typeof( TabPanel ),    // Type of the provider of the registered attached property
                null );                           //Callback invoked in case the property value has changed
We make this field public and read-only. Thus other people will be able to access it but they will not be able to change it. It is static because it describes a property that is valid for that class at all, not just for some specific instance of it.
3.       Define the appropriate SetXXX and GetXXX methods inside the TabPanel class.
 
public static void SetTabStop( DependencyObject obj, booltabStop )
{
obj.SetValue( TabStopProperty, tabStop );
}
 
public static bool GetTabStop( DependencyObject obj )
{
return ( bool )obj.GetValue( TabStopProperty);
}
As you can see these methods represent simple static type-safe wrappers for the GetValues/SetValue methods of the extended dependency object.
Note that every attached property must have such methods defined because they are used by Silverlight when the value of the attached property should be changed from within XAML. The naming convention is pretty straightforward ‘Set + Property name’ and ‘Get + Property name’.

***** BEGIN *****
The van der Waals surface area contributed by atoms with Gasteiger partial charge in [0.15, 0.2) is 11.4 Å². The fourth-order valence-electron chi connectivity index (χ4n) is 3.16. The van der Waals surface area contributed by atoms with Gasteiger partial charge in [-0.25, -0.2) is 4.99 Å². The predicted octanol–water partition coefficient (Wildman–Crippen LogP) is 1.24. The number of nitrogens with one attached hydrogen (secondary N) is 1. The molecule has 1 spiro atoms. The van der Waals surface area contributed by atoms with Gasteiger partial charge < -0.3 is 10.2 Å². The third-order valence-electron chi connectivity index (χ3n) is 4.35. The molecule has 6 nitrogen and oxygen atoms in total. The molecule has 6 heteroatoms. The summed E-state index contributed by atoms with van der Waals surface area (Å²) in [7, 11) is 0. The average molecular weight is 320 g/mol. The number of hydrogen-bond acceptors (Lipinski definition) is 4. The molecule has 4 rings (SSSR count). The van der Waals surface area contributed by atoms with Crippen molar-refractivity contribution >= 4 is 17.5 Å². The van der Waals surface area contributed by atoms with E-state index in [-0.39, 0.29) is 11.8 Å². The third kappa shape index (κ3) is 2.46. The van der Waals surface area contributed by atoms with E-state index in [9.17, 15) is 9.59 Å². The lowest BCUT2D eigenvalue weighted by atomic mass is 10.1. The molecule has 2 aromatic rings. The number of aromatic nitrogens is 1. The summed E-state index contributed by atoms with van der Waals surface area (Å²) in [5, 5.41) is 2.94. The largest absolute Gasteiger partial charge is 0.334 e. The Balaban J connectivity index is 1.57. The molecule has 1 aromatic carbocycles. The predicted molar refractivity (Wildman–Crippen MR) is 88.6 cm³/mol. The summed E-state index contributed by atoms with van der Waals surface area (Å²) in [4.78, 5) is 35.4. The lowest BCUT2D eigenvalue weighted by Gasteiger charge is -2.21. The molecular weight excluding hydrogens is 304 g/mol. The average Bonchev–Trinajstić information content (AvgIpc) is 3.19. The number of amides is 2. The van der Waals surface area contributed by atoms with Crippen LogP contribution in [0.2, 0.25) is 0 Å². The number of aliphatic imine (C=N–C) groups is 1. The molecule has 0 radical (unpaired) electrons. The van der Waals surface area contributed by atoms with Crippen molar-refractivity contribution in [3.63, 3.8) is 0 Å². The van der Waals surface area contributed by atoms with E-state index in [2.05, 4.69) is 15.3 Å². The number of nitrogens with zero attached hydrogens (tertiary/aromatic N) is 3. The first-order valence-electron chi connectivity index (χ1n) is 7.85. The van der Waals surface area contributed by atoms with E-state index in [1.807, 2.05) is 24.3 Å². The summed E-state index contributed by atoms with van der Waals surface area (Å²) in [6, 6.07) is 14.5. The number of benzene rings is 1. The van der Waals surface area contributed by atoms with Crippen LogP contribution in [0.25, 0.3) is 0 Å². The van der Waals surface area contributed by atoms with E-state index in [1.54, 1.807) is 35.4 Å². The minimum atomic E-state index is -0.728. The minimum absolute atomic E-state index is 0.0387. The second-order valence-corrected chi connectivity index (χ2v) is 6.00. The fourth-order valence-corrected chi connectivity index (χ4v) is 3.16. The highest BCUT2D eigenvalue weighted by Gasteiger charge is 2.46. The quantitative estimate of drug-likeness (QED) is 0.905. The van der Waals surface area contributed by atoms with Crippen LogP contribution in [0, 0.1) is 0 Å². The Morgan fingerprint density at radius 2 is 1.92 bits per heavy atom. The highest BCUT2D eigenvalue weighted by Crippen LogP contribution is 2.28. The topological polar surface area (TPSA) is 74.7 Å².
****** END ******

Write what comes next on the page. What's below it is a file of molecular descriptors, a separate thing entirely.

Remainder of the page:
4.       Here is how our TabPanel class finally should look like:
 
public class TabPanel : StackPanel
{
                public static readonly DependencyProperty TabStopProperty = DependencyProperty.RegisterAttached(
                         "TabStop",                  //Name of the property
                         typeof( bool ),             //Type of the property
                         typeof( TabPanel ),   //Type of the provider of the registered attached property
                         null );                           //Callback invoked in case the property value has changed
 
                publicTabPanel()
                {
                }
 
                public static void SetTabStop( DependencyObject obj, booltabStop )
                {
                         obj.SetValue( TabStopProperty, tabStop );
                }
 
                public static bool GetTabStop( DependencyObject obj )
                {
                         return ( bool )obj.GetValue( TabStopProperty );
                }
                //Just a sample method ilustrating the idea how to obtain the value
                //of the TabStop property for a specific element.
               
private void ProcessTabKey()
                {
                         foreach ( UIElement element in this.Children )